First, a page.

September 11, 2020
Stem cell study could curb the use of animals in research
A two-year study, supported by the National Centre for the Replacement, Refinement and Reduction of Animals in Research (NC3Rs), will seek to better understand methods for generating white blood cells - macrophages - from pig stem cells inside the lab.
Researchers are developing a method of generating pig blood cells that will enable more research into important livestock diseases using fewer numbers of animals. Understanding the development of pig blood cells could help limit the use of animals for research.
The blood cells, which are naturally targeted by infectious viruses, will be used to test vaccines and treatments for highly transmissible viral diseases. These include the highly contagious and typically fatal African swine fever (ASF), and porcine reproductive and respiratory syndrome virus (PRRSV), which costs the global pig industry US$[T1] 1billion each year.
Scientists at the Roslin Institute, together with collaborators from the University of Edinburgh's Centre for Regenerative Medicine and the APHA, seek to further understand how specific cells are derived efficiently from stem cells.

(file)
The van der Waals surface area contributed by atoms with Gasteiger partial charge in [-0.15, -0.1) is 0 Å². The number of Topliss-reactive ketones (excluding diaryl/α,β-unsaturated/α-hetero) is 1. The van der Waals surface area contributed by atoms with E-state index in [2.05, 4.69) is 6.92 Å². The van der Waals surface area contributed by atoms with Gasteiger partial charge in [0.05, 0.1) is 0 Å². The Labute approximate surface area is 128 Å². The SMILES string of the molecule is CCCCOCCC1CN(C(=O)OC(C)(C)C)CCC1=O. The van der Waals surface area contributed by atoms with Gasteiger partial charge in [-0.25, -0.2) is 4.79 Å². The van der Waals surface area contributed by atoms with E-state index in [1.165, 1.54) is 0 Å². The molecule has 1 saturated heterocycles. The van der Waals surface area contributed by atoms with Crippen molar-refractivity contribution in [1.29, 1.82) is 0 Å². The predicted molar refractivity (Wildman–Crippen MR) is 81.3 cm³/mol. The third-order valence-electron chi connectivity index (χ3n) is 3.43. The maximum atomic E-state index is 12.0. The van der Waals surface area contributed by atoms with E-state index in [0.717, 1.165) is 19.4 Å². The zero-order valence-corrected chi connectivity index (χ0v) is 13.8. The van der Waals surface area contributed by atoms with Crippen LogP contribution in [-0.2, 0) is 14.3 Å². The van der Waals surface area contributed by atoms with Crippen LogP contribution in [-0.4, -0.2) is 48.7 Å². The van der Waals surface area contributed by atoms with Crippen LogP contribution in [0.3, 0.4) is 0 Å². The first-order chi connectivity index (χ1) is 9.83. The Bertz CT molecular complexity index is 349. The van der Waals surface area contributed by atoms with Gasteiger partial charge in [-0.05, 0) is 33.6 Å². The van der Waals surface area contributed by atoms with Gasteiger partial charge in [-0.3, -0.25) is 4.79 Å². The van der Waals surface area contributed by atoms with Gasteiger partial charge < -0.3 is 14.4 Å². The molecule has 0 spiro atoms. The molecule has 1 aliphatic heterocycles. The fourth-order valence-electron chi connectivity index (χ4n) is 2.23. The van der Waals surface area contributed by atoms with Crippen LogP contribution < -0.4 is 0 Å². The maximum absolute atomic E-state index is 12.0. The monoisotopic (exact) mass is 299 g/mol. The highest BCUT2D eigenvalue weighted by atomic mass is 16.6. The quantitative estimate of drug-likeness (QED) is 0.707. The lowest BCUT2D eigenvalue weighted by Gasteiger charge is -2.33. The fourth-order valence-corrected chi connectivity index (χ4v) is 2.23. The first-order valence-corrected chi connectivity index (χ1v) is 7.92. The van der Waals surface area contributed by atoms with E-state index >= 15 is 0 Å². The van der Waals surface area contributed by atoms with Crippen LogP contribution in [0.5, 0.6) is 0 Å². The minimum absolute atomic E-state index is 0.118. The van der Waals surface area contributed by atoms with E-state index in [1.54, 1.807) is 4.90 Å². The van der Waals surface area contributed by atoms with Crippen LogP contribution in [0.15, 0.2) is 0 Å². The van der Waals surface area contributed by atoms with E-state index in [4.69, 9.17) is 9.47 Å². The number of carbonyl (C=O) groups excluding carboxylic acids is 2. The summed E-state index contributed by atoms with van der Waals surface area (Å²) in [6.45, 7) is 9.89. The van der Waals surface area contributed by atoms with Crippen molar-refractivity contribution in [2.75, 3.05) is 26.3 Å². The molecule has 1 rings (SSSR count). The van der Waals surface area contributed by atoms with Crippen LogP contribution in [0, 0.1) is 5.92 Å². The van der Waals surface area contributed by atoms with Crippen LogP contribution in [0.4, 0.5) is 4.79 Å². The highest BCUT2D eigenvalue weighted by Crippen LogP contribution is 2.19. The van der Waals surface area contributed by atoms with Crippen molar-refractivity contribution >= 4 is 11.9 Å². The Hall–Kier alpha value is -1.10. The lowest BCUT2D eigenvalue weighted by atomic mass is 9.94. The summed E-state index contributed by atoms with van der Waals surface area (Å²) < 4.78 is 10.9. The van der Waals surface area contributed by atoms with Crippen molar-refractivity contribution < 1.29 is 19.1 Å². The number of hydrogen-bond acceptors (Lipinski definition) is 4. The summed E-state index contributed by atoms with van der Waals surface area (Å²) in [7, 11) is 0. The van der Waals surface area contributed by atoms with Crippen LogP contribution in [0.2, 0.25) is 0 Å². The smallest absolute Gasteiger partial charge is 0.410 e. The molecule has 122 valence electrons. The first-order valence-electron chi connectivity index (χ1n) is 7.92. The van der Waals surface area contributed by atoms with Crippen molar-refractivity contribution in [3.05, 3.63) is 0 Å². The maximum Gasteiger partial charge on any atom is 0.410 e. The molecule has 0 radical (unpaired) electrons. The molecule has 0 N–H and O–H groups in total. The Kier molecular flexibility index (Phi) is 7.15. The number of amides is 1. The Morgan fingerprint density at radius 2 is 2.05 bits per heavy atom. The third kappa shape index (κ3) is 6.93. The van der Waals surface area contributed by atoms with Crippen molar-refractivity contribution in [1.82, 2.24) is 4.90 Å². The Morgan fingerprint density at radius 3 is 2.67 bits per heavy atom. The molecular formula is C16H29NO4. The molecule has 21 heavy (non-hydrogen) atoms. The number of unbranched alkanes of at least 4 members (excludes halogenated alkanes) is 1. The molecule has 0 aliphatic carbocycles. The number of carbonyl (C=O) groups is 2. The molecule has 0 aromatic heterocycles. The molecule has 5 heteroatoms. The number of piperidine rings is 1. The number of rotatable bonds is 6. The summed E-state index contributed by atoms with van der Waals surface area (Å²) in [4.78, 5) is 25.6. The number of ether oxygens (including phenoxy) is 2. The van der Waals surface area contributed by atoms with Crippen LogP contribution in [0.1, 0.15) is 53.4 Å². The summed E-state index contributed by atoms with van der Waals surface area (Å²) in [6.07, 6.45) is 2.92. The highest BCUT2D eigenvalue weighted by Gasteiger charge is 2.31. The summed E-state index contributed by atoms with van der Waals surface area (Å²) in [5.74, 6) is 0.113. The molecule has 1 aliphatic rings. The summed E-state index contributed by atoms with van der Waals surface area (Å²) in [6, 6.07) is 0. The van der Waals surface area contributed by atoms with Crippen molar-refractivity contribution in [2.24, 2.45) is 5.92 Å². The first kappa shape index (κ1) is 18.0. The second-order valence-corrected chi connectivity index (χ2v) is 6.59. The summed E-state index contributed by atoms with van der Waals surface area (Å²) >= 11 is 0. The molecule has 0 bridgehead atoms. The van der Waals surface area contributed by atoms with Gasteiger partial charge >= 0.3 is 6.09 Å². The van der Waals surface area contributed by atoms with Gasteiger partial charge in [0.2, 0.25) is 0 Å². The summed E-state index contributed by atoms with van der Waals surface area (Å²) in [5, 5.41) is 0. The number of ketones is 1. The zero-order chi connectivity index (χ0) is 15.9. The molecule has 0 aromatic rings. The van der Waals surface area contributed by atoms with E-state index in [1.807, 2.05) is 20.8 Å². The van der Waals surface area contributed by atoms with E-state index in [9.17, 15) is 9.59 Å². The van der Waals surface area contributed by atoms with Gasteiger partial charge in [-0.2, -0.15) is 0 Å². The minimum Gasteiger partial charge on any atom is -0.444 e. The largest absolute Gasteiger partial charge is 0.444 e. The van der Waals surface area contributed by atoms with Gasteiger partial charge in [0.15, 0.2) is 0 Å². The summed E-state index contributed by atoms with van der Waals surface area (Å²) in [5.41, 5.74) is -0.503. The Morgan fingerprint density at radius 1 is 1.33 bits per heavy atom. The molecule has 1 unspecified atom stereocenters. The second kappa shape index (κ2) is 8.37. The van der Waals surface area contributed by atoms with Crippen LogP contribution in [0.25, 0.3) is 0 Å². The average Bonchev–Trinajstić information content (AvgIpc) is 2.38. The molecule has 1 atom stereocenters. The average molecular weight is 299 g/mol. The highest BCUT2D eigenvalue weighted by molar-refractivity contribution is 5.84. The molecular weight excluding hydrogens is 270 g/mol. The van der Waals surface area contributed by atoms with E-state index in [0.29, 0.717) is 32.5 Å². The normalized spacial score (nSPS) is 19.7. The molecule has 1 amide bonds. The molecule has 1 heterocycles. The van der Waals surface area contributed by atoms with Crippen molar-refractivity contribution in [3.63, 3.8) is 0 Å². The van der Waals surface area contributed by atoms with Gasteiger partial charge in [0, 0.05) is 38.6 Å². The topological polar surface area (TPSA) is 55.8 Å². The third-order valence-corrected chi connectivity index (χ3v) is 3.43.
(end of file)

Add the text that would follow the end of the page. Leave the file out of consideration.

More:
The team will examine how white blood cells develop from pig stem cells, to pinpoint key stages as they become blood cells.
They hope to develop a method of arresting cell development and controlling the final stage of differentiation into white blood cells - a process known as conditional immortalisation.
Such technology could potentially provide a large-scale, continuous supply of blood cells for the testing and development of therapies, and reduce the need for tissue obtained from animals.
Findings from the £430,000 (US$550,954) study could have many applications in studying other viruses or pathogens that infect pigs, such as COVID-19 and hepatitis.
The method could be applied to other species and have a broader impact on livestock research by reducing animal use in studies and improving animal health and welfare in research environments and on farms.
"The ability to generate a continuous supply of pig blood cells from stem cells in the lab would be a valuable tool in helping to develop vaccines against devastating livestock diseases, with significantly reduced need for tissue from animals." Dr Tom Burdon from the Roslin Institute said.
- The Roslin Institute